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By Dan Beard

ohb182.gif (10209 bytes)
Figs. 182-190

We need anchors, one for the bow and one for the stern. It takes little time to make them, as you only need a forked stick, a stone, and a piece of plank, or, better still, a barrel stave. Figs. 186, 187, 189, and 190 show how this is made. Down East the fishermen use the "keelig," in preference to any other anchor.

Make fast your lines to the "keelig" thus: Take the end of the rope in your right hand and the standing part (which is the part leading from the boat) in your left hand and form the loop (A, Fig. 182).

Then with the left hand curve the cable from you, bringing the end through the loop, as in B, Fig. 183; then lead it around and down, as in C, Fig. 184.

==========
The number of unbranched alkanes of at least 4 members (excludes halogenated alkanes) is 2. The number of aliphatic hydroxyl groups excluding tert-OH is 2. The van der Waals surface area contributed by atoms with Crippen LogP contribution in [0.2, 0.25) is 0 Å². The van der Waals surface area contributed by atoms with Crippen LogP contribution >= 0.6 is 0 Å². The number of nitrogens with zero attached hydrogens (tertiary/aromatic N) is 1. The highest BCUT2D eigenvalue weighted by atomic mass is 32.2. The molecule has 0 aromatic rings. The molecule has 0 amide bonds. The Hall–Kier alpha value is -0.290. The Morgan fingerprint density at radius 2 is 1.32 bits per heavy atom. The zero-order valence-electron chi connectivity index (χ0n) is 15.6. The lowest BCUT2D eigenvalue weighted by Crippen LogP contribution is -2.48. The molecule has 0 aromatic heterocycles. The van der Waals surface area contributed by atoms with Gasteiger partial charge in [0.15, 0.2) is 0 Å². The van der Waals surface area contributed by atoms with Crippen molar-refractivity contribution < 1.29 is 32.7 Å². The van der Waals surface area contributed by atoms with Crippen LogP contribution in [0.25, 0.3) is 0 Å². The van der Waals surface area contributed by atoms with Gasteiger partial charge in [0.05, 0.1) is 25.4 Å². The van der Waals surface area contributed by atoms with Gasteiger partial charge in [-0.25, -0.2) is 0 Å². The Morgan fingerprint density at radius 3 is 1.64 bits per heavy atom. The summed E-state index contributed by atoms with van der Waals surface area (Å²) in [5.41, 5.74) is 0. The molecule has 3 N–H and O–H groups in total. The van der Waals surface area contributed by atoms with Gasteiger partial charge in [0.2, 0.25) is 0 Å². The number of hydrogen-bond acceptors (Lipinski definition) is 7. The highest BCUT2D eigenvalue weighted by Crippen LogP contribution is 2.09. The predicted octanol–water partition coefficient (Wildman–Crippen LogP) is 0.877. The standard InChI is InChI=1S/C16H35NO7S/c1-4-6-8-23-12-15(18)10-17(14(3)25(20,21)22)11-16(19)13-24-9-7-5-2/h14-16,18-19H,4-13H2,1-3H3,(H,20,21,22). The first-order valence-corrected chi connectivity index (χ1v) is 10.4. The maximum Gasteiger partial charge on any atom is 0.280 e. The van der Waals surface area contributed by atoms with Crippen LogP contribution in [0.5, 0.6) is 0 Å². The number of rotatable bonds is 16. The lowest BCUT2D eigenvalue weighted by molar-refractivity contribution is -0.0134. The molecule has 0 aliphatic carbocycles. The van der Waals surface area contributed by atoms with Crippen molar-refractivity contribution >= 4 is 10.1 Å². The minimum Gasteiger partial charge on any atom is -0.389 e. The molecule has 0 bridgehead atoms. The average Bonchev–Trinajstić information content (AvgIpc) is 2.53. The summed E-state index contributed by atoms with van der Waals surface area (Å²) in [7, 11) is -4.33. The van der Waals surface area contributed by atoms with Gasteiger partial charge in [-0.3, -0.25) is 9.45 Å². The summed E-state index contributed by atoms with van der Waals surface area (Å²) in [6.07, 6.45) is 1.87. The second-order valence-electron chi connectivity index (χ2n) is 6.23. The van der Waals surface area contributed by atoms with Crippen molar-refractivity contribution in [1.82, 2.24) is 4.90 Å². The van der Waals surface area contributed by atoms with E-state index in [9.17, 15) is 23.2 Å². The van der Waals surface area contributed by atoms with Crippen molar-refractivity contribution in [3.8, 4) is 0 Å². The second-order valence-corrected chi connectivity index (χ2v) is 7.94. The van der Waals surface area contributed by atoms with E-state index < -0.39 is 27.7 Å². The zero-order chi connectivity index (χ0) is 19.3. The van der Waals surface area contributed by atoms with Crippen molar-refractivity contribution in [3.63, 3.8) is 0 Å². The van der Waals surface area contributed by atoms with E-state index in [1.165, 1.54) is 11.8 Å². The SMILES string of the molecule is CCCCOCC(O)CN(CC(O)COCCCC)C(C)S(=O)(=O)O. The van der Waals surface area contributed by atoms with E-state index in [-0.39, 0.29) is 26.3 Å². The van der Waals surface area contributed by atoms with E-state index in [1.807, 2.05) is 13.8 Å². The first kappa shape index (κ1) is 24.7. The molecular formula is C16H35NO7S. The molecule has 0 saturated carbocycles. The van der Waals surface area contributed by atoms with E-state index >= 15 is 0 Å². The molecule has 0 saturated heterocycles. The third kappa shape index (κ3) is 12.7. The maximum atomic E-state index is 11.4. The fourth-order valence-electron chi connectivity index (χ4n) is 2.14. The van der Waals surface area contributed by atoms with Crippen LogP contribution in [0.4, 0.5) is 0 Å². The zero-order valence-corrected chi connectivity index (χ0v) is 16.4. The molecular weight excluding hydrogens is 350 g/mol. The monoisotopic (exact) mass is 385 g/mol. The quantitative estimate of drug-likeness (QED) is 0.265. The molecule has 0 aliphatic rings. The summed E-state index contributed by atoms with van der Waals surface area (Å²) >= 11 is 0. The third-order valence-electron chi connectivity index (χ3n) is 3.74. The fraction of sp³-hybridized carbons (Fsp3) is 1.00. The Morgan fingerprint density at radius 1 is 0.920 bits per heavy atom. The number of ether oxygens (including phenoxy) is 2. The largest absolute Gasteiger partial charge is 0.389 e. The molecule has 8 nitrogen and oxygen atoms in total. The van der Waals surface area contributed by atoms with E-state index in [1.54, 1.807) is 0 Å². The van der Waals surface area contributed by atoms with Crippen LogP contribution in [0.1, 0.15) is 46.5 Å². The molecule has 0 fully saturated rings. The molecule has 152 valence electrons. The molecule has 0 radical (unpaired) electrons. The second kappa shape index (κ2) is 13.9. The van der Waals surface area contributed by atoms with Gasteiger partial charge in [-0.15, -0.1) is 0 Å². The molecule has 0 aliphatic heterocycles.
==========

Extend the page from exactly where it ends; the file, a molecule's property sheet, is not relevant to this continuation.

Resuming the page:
Draw it tight, as in D, Fig. 185, and you have the good, old-fashioned knot, called by sailors the "bow-line."

To make it look neat and shipshape you may take a piece of string and bind the standing part to the shaft of your anchor or keelig-keelek-killick-killeck-kelleck-kellock-killock, etc., as you may choose to spell it.

A paddle to steer with and two pegs in the stern cross- piece to rest it in complete the craft ; and now the big bass had better use due caution, because our lines will reach their haunts, and we are after them!







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Last modified: October 15, 2016.